This is part of being Jewish, I think

I am stretching my arms across the century holding on to what is mine. To what was my grandmother’s childhood spanning two continents; to the villa in Nuremberg, to the apartment in New York City.

How I wish I would have asked her about the color of her bedroom walls. To know what she thought of during those long summer nights just lying in bed when you can’t fall asleep. What had been her every day? The routine she had after school, the questions her parents might have asked? I have no idea because I never thought to ask.

So, now I find myself grasping at pictures, like the ones from Marienbad and summer camp; grasping at stories, like how her sister Margie made her jump over a rug to get to her side of the room. And ultimately, grasping at language, struggling to keep it alive, to speak the sounds of my ancestors and share them with my son. Because it’s not just the sounds, but the images of the soul that I want him to know. The country in which he or I could have been.

So, I keep reaching back because he has to know about THEN. Because time moves both slow and fast, and he’s too far away from it to know that THERE WAS THIS TIME. That there WERE these people—so removed from him and us—but so present in the blood that runs through our veins and in the dreams that haunt us at night.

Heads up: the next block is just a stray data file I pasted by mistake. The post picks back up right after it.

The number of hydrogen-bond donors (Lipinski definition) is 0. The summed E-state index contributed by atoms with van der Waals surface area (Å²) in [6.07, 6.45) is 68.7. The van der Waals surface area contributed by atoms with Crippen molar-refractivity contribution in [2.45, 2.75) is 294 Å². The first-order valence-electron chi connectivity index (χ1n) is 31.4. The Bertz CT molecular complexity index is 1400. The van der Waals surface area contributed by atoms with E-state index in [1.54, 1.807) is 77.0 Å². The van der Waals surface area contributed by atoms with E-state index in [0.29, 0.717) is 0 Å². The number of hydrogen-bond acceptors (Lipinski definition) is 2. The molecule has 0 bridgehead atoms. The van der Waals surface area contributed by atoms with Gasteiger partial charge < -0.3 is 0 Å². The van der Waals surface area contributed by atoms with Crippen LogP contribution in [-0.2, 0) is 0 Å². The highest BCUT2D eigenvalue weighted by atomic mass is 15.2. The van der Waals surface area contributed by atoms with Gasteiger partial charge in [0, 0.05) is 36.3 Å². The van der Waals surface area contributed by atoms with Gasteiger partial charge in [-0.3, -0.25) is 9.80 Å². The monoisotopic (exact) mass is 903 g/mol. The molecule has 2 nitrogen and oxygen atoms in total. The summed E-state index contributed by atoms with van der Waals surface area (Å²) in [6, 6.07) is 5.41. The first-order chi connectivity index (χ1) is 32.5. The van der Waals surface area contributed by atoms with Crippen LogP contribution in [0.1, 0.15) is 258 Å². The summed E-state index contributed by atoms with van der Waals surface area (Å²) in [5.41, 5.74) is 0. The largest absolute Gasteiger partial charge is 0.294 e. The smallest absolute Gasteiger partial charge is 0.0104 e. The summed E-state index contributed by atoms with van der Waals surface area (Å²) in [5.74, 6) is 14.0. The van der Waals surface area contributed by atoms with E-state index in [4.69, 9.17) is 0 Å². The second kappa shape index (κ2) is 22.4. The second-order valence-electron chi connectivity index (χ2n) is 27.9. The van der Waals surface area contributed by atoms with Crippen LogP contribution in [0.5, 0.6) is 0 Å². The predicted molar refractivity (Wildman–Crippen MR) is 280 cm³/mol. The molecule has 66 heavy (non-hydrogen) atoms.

I wonder if he’ll also have those dreams, where the streets of foreign towns unfold like maps before him—where he knows his way even though he doesn’t. Will he meet the woman with the crisp blue eyes and the yellowish-grey bun, who lives in that house with chipped red paint at the foot of the mountain? I wonder if he’ll get that ache when the sun shines through the black clouds, and the feeling of longing for this strange place sets in. And will he also wonder why the mountains AND the city, the cobblestones AND the streetcars?

Perhaps this past will reveal itself to him more clearly since there will be some new technology or DNA test that tells us the names of the places we visit in these dreams. And then when we know, we will be able to answer the questions about WHY we are WHO we are. Then maybe we can tuck it into our pocket and file it away.

Then maybe I won’t feel like I’m stretching and always looking back?